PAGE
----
The Easiest Way To Check If Your PC Is Windows 11 Compatible

Windows 11 may look like just a fresh coat of paint on top of Windows 10, but, even a year after its release, Microsoft is continuing to add new features including Android app support, scheduler updates, and better consolidation of Control Panel items into Settings. One bugbear that's plagued the tech community about Windows 11, however, is compatibility. Since the announcement of the newest version, there has been quite a bit of consternation about the strict hardware requirements for Microsoft's latest and greatest.

While Microsoft has released a list of minimum specifications that computers need to meet in order to install and run Windows 11, some of the requirements are not obvious. If you know a little about computers, you can probably figure out if you have enough RAM, a compatible graphics card, and a compatible CPU. What might not be easy to find — even to the more technically inclined — is the Trusted Platform Module 2.0 (TPM 2.0) requirements for Windows 11.

What is TPM 2.0 and why does Windows 11 need it?

Trusted Platform Module (TPM) and TPM 2.0 increase device security in a few key ways, according to Microsoft and Trusted Computing Group [PDF]. In short, TPM is a technology that helps keep your computer safe by adding secure hardware to store and process sensitive information. A TPM creates and stores cryptographic keys securely in a semi-persistent co-processor, and runs hardware validation checks to make sure that there has been no interference or changes. 

While TPM used to mostly be an add-on module for PCs, TPM 2.0 allows chip manufacturers to integrate the Trusted Platform Module into the CPU itself. The end result of this update is AMD's fTPM (firmware TPM) and Intel's PTT (Platform Trust Technology), which are both TPM 2.0 implementations that are integrated into the processor. On the AMD side of things, all Ryzen CPUs including and after the 2000-series desktop and 3000-series laptop CPUs feature fTPM. When it comes to Intel, everything starting with the 6th generation Core processors features PTT (via OnLogic).

According to PCMag, Microsoft is pushing heavily for improved security on Windows 11. TPM 2.0 is simply hardware that Microsoft needs to reach a certain level of security. Leveraging TPM lets Microsoft make Windows Hello Sign-in more secure, and helps enable a host of other features, including BitLocker drive encryption and protection from malware attacks. The added layer of security comes from these security processes being handled by dedicated hardware rather than software emulation. 

How to check Windows 11 compatibility

Despite demanding consumers' computers meet a pretty demanding list of requirements before letting them install the OS, Microsoft still wants to make Windows 11 adoption easy. In an effort to make installation and compatibility less of a hassle, Microsoft added a pop-up in the Updates and Security page in the Windows 11 Settings app and launched the PC Health Check app. If you don't see "This PC can run Windows 11" in Settings, download the PC Health Check app and run the check manually.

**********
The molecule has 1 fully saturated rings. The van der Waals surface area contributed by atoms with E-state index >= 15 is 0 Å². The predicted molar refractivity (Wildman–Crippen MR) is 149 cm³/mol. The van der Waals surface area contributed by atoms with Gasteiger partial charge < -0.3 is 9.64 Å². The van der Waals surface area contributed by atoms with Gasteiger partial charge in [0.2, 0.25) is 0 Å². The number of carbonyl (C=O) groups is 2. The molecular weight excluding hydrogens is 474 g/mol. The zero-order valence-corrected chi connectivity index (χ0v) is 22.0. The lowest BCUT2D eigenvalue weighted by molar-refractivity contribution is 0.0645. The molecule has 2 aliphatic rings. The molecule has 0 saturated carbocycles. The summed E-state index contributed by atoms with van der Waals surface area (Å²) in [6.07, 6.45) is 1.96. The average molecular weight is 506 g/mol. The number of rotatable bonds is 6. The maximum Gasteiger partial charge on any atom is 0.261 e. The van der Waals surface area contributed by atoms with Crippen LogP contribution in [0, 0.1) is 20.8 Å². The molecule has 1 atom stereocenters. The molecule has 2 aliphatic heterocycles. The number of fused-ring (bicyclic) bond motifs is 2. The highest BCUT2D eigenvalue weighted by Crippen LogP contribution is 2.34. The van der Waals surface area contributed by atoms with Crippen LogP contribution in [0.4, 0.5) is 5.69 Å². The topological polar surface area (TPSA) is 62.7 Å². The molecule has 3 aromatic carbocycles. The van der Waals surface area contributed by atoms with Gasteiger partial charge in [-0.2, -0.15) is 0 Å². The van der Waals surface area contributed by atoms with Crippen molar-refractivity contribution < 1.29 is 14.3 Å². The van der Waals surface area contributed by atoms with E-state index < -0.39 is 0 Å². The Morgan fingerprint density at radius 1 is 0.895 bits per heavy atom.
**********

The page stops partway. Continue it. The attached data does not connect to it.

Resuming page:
1. Go to the Microsoft website and download the PC Health Check App.
  2. Install and open the PC Health Check App.
  3. Click on the "Check now" button.

The app will automatically conduct a compatibility check with your computer's hardware. After the scan is complete, you will see a pop-up stating whether your computer is compatible with Windows 11. You can click the "See all results" button to see a detailed list showing which components do and don't meet the Windows 11 minimum requirements. If you're looking at the scan results and you notice the only thing holding your system back from a Windows 11 installation is the TPM requirement, don't panic just yet.

Check that TPM is enabled in BIOS

If your hardware has PTT or fTPM and you're getting an error about TPM not meeting the requirements to upgrade to Windows 11, the feature may just be disabled in your PC's UEFI (previously known as the BIOS). First, you need to get into your UEFI/BIOS — you can do this from Windows — and then you need to enable the relevant feature. Microsoft explains how to do this in a support document.

  1. Open the Start menu.
  2. Click the power button icon to expand the power menu.
  3. Hold Shift, then click Restart.
  4. Continue to hold Shift until you see a blue screen with options to help recover your system.
  5. Click Troubleshoot, and then click "Advanced options."
  6. Click the UEFI Firmware Settings option, and then select Restart. The computer will restart immediately and enter the UEFI/BIOS.
  7. In the UEFI/BIOS, find the AMD fTPM or Intel PTT option and enable it.
  8. Save and close the UEFI/BIOS and restart into Windows.

After you've enabled the TPM module in your UEFI/BIOS, you can re-run the PC Health Check App to validate that it was enabled, and then install Windows 11. Keep in mind that the firmware TPM feature's name will differ based on your PC's manufacturer. If you're confused about what it's called or where to find it, check in the Security sub-menu in the UEFI/BIOS, consult your device's owner's manual, or get in touch with the manufacturer's customer support for help.